44sn Hebrew word order is emphatic here. Normal word order is: verb + subject + direct object. Here it is: direct object + subject + verb (“wisdom and instruction fools despise”).

Gone In 60 Seconds: Impeaching Every Atheist Assertion — Robert Clifton Robinson


In the past 46 years I have conducted over a thousand debates with atheists concerning the evidence that proves the New Testament is reliable. To the present day, every assertion presented by atheists, are the same errors I have heard repeated for the past four decades. The reason this is true is that all atheists […]

Gone In 60 Seconds: Impeaching Every Atheist Assertion — Robert Clifton Robinson

ARMAGEDDON Is Not A Battle Fought Where You’ve Been Taught | Dr. Mike Heiser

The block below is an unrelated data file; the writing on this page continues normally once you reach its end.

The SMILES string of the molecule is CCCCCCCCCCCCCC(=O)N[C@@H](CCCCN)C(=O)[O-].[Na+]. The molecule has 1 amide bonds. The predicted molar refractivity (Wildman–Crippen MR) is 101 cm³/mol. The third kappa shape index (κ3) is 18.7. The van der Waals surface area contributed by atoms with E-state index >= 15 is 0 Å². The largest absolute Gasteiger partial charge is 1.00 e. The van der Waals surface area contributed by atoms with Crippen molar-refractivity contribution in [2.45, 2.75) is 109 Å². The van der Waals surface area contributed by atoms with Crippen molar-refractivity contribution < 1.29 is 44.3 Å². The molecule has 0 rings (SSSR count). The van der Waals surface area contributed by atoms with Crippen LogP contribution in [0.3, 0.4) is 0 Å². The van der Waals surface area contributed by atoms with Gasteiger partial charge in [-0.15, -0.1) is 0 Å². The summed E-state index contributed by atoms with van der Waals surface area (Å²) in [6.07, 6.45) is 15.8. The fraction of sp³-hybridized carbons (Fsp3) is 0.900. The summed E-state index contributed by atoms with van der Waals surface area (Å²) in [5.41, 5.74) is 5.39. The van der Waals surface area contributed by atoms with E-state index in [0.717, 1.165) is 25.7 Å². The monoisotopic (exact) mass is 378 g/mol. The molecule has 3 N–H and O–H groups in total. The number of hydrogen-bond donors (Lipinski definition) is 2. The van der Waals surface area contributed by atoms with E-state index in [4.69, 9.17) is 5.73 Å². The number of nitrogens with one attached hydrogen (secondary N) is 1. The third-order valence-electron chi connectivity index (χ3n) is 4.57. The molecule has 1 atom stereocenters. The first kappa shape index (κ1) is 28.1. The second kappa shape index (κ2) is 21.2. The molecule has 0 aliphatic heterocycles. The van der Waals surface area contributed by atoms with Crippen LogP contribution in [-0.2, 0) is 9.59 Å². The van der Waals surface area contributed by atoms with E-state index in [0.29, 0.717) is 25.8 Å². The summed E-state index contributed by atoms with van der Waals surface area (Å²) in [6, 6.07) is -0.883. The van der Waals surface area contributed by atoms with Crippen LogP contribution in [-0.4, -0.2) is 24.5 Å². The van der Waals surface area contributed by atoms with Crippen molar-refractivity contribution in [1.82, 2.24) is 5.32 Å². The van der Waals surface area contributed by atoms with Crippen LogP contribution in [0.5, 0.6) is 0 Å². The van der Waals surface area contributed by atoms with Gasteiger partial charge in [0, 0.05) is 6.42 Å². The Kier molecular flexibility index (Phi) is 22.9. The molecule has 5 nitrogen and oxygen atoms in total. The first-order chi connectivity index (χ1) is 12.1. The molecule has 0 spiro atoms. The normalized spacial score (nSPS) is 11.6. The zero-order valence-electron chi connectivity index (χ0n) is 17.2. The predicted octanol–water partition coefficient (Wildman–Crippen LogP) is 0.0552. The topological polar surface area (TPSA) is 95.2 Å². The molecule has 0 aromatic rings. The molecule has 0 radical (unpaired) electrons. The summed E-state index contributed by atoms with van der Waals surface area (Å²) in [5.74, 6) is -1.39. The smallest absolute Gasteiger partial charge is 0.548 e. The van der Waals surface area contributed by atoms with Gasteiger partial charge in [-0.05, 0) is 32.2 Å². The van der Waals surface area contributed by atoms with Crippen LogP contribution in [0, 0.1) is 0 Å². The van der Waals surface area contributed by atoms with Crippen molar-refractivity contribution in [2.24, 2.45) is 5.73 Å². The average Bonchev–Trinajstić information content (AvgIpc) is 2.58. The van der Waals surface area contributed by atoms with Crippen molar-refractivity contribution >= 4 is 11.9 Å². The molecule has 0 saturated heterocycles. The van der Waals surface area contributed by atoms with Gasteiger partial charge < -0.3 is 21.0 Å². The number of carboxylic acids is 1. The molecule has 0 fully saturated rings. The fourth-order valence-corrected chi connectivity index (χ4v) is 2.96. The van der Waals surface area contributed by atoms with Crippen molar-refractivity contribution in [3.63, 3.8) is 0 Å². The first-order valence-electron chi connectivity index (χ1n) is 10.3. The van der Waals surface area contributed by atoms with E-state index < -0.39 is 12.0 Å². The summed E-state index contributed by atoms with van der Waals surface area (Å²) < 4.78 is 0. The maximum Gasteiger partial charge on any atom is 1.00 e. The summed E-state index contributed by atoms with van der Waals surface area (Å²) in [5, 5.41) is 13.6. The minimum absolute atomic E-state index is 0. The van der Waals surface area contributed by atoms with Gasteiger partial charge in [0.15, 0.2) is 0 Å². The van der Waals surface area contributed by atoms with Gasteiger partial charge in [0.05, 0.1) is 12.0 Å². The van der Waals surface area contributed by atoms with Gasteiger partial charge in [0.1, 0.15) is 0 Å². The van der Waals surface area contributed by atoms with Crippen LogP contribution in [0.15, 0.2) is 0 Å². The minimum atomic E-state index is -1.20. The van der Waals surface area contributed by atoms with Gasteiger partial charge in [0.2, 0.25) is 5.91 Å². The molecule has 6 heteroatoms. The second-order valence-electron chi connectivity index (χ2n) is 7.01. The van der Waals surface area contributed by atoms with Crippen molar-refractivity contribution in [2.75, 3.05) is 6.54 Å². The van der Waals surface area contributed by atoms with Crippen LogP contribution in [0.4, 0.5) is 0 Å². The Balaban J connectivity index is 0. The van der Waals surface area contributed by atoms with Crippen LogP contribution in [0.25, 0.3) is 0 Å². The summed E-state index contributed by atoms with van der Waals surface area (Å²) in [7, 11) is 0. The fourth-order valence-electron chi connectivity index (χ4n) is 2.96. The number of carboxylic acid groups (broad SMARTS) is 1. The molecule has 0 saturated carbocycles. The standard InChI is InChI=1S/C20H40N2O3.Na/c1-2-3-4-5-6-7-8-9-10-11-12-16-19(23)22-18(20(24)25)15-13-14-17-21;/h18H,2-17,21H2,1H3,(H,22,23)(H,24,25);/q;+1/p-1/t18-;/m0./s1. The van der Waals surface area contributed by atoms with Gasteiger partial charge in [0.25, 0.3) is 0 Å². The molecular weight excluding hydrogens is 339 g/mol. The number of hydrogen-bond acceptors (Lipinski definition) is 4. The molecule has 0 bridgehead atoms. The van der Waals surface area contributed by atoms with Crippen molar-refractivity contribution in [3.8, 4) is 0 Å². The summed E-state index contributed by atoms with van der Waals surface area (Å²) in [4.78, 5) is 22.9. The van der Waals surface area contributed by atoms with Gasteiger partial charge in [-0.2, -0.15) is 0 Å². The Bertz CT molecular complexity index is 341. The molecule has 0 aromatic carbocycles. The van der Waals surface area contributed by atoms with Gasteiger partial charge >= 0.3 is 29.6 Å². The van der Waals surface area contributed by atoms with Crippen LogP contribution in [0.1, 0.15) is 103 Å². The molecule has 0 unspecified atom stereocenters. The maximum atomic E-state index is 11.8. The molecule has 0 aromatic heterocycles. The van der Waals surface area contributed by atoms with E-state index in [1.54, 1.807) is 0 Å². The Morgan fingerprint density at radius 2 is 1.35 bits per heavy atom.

• So, Armageddon must be a battle at Megiddo, Mount Megiddo.

Ok, we have been taught this for centuries, it’s bogus. And all you need to do is go to Megiddo. There’s no mountain there. Har mageddon is the Mount of Assembly, it is not Megiddo. Armageddon will not be fought at Megiddo it will be fought over Jerusalem. Why? Because that’s the cosmic mountain and it’s the cosmic north. It’s the place where God is. And not only that, but it’s the place of the Divine Council. Armageddon is more than just a military engagement. It is a cosmic war.

It is a war, as the Dead Sea Scroll War Scroll would put the phrase «it is a war of gods and men.» And the description Har mageddon, Mount of assembly captures all that in just two words, in one phrase. Check it out! Are YOU ready for a paradigm shift in the way you study theology and see the Scriptures? Are YOU prepared to recover the supernatural worldview of the Bible? If you want to have access to the complete lesson, make sure to sign up for the upcoming UNSEEN REALM 101 and 102 Course beginning soon at The Awakening School of Theology & Ministry!

Learn more here: https://awakeningschooloftheology.com/